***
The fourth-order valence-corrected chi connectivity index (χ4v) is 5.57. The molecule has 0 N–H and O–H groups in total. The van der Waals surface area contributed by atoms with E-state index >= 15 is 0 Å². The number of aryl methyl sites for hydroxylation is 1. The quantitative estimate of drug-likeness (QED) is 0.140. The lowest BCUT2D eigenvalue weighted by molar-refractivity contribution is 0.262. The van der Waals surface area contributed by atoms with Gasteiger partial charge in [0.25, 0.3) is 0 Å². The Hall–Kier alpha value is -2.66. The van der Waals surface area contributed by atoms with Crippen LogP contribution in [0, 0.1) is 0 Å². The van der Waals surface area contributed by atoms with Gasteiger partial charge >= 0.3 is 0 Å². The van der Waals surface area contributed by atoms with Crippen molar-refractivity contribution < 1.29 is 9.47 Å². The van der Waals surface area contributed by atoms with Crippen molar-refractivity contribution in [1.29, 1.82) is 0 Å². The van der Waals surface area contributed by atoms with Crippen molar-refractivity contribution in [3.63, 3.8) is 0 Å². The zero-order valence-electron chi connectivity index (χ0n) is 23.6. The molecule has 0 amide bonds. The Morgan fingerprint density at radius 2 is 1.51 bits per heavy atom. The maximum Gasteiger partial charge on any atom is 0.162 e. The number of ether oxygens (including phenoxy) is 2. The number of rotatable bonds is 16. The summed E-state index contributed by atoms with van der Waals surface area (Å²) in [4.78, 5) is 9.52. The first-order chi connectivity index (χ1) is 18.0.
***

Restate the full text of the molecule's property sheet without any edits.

The fourth-order valence-corrected chi connectivity index (χ4v) is 5.57. The molecule has 0 N–H and O–H groups in total. The van der Waals surface area contributed by atoms with E-state index >= 15 is 0 Å². The number of aryl methyl sites for hydroxylation is 1. The quantitative estimate of drug-likeness (QED) is 0.140. The lowest BCUT2D eigenvalue weighted by molar-refractivity contribution is 0.262. The van der Waals surface area contributed by atoms with Gasteiger partial charge in [0.25, 0.3) is 0 Å². The Hall–Kier alpha value is -2.66. The van der Waals surface area contributed by atoms with Crippen LogP contribution in [0, 0.1) is 0 Å². The van der Waals surface area contributed by atoms with Gasteiger partial charge >= 0.3 is 0 Å². The van der Waals surface area contributed by atoms with Crippen molar-refractivity contribution < 1.29 is 9.47 Å². The van der Waals surface area contributed by atoms with Crippen molar-refractivity contribution in [1.29, 1.82) is 0 Å². The van der Waals surface area contributed by atoms with Crippen molar-refractivity contribution in [3.63, 3.8) is 0 Å². The zero-order valence-electron chi connectivity index (χ0n) is 23.6. The molecule has 0 amide bonds. The Morgan fingerprint density at radius 2 is 1.51 bits per heavy atom. The maximum Gasteiger partial charge on any atom is 0.162 e. The number of ether oxygens (including phenoxy) is 2. The number of rotatable bonds is 16. The summed E-state index contributed by atoms with van der Waals surface area (Å²) in [4.78, 5) is 9.52. The first-order chi connectivity index (χ1) is 18.0.